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Jefferson Airplane Co-Founder Dead at 76

Jefferson Airplane Co-Founder Dead at 76
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Vocalist and guitarist Marty Balin, a co-founder of the legendary rock band Jefferson Airplane and Rock and Roll Hall of Fame inductee, has died. He was 76.

Rolling Stone reports that Balin's rep has confirmed his passing, with no cause of death given. He underwent open-heart surgery in 2016, later complaining of a paralyzed vocal cord, bedsores, loss of a thumb and part of his tongue, and kidney damage in the aftermath.

Balin played on all of the band's '60s albums, including "Jefferson Airplane Takes Off" (1966), "Surrealistic Pillows" (1967), and "Volunteers" (1969), and at their most iconic live performances, including the Monterey Pop Festival and Woodstock. He was famously beaten unconscious by members of the Hell's Angels motorcycle gang at the Altamont Free Concert in 1969.

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Balin bailed on the group in 1971, severing ties with his old bandmates, a move he blamed — in a 1993 Relix magazine interview — on personality clashes fueled by drug abuse.

By 1974, he was co-writing the song "Caroline" for the offshoot group Jefferson Starship, joining as a member in 1975. Over a three-year period, he sang lead on some of the new group's biggest hits, including "Miracles" (1975), "With Your Love" (1976), "Count on Me" (1978), and "Runaway" (1978).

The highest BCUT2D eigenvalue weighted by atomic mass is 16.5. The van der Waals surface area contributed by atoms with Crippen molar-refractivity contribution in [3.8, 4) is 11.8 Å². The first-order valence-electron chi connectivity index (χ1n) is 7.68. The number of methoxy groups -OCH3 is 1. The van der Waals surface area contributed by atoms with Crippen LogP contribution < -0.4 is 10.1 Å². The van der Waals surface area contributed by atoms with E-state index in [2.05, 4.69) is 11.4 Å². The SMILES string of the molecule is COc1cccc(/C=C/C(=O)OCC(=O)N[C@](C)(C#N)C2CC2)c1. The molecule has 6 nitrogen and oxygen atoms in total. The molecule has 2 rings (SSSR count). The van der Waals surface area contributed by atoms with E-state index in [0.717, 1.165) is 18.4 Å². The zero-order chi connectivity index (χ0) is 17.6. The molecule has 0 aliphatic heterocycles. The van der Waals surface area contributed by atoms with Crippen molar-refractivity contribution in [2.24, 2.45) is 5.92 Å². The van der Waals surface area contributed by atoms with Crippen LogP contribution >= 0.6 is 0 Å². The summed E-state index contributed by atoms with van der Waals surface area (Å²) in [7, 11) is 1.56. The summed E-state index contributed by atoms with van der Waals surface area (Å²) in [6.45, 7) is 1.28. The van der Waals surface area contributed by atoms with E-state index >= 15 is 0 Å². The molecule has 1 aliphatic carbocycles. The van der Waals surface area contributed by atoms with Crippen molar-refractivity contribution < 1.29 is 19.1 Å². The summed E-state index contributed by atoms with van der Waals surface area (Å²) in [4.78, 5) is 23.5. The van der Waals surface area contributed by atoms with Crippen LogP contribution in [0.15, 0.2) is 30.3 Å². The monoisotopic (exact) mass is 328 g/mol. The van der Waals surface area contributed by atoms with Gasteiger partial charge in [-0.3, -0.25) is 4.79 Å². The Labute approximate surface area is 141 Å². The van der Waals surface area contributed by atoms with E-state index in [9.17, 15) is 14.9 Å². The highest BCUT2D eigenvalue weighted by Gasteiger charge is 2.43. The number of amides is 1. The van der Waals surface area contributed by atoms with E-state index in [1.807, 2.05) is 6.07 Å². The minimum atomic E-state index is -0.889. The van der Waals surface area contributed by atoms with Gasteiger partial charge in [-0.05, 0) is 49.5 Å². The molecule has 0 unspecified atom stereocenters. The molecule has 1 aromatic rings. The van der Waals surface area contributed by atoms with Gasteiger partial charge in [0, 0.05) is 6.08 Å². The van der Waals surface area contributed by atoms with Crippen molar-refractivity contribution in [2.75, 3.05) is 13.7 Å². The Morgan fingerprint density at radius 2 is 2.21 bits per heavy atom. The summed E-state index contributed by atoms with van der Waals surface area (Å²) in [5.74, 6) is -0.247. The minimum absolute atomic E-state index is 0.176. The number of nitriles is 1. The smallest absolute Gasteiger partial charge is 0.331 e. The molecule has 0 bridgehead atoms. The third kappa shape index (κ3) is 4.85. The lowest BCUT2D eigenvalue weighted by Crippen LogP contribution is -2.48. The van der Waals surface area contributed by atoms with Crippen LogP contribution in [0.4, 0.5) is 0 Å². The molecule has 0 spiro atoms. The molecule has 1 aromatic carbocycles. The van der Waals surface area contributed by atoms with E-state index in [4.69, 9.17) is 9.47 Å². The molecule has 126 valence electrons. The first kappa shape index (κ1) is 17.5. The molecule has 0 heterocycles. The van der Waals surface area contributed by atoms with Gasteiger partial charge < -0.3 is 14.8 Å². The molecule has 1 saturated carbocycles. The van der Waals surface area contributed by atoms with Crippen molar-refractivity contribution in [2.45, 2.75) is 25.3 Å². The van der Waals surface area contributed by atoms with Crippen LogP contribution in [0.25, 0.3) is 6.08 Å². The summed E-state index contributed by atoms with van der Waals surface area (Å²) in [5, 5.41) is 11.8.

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Jefferson Starship in 1978, with Balin top left

He followed bandmate Grace Slick out of the band in 1978, going on to achieve solo success with singles like "Hearts" (1981). He also formed the KBC Band, participated in a Jefferson Airplane reunion tour in 1989, and joined Jefferson Starship once more for a stint (1993-2008).

Along with music, he was an accomplished painter.

He is survived by his wife Susan Joy Balin, two daughters, and two stepdaughters.

Balin was remembered in a tweet signed by Team Jefferson Airplane as "a true legend."

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